Depeche Mode goes big at TD Garden

Depeche Mode stood in front of a 40-foot, ultra-high def video screen with a 35-foot, twitching neon “M” at its center. Lights strobed, lasers beamed, images flashed on the screen with impossible brightness. None of it distracted from David Gahan.

DM frontman Gahan captured everyone’s attention at the packed TD Garden on Tuesday. The singer, in perfect impassioned and overwrought voice, moved around the stage like a flamenco dancer, a ballerina, a stripper, a devilish imp, and a kindly guide across the void and into a throbbing discotheque.

The band’s first Boston concert in more than half a decade had the makings of a goth prom  — Depeche Mode on Halloween, c’mon, sublime! But Depeche Mode’s art is both too monolithic and personal, too absolutely connected to the broken parts of the world, the broken parts in us, to have even a whiff of kitsch.

Gahan and Martin Gore started the show by chanting to the crowd, to the world, into that void: “No rain, no clouds, no pain, no shrouds, no final breaths, no senseless deaths.” A new song, “My Cosmos Is Mine” is a glitchy, eerie anthem, a song that — as much as any in the band’s catalog — speaks to being crushed (it also contains the lyric: “Don’t stare at my soul, I swear it is fine.”)

The boldness and genius of the band is its constant attention to the damaged, an investigation of the existential set to electric, melodic and industrial clicks and beeps (something drawn into harsh light since the sudden passing of founding member Andy Fletcher last year). Gore wrote “My Cosmos Is Mine” right after Russia invaded Ukraine, and while the song rages against war, it also speaks to the intimate, unrelenting relationship with death we carry around.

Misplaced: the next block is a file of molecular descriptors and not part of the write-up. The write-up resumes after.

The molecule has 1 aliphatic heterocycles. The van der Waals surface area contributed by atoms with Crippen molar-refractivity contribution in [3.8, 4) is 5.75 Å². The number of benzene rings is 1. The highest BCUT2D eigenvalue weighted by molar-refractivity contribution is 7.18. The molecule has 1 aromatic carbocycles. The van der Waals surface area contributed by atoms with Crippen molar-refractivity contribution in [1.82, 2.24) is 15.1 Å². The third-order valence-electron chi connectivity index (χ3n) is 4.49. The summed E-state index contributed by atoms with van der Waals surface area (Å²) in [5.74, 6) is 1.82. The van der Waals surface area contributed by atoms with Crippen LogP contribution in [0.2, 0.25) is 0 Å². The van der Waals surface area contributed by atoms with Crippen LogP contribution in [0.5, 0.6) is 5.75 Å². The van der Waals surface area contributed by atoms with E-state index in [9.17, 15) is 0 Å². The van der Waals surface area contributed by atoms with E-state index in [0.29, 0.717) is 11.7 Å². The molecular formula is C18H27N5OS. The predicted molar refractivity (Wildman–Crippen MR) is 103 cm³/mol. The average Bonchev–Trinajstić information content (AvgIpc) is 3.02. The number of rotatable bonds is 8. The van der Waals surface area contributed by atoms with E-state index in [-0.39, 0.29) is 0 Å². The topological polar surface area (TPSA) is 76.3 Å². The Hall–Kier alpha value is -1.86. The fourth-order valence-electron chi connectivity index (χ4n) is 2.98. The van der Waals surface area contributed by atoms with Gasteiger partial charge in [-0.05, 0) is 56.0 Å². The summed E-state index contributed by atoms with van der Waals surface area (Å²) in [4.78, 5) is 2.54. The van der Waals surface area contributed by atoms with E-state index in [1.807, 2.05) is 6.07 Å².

But in this darkness, despite the confrontational lyrics and moody sonics, Depeche Mode remained a flicking candle in gloom, and that played out song after shattered-and-sharp song.

The band spent a nice amount of time with new LP “Memento Mori,” and got intense (“Wagging Tongue,” “My Favourite Stranger”). And so poppy — new tune “Ghost Again,” a clear meditation on life and death, had such a bright, buoyant hook.

But the now duo (rounded out brilliantly by the amazing drummer Christian Eigner and multi-instrumentalist Peter Gordeno) also resurrected a ton of old existential — and sexual — jams, those hits goth kids and goth adults made rock standards in the ’80s and ’90s.

Gahan, intensity and playfulness positively oozing from him, took control of the audience over and over again. That big voice, those grandiose movements and his indomitable charisma, stomped and crept through the crowd for “Walking in My Shoes” and “I Feel You” and “Never Let Me Down Again” and “Personal Jesus” and…

Beside him, Gore was an ideal foil with his high harmonies, jagged guitar, vintage and modern synth pulses. And when alone — Gahan left the stage so Gore could front the band for “A Question of Lust” and a piano ballad version of “Strangelove” — he provided all the wounded tenderness and intimacy Gahan doesn’t have.

In the wake of Andy Fletcher’s death, the band may have not carried on. It would have been another loss. Without Gahan and Gore around, who will lead us into the heart of darkness and the heat of the discotheque? Who will ask big questions you can dance to do and shout along with?


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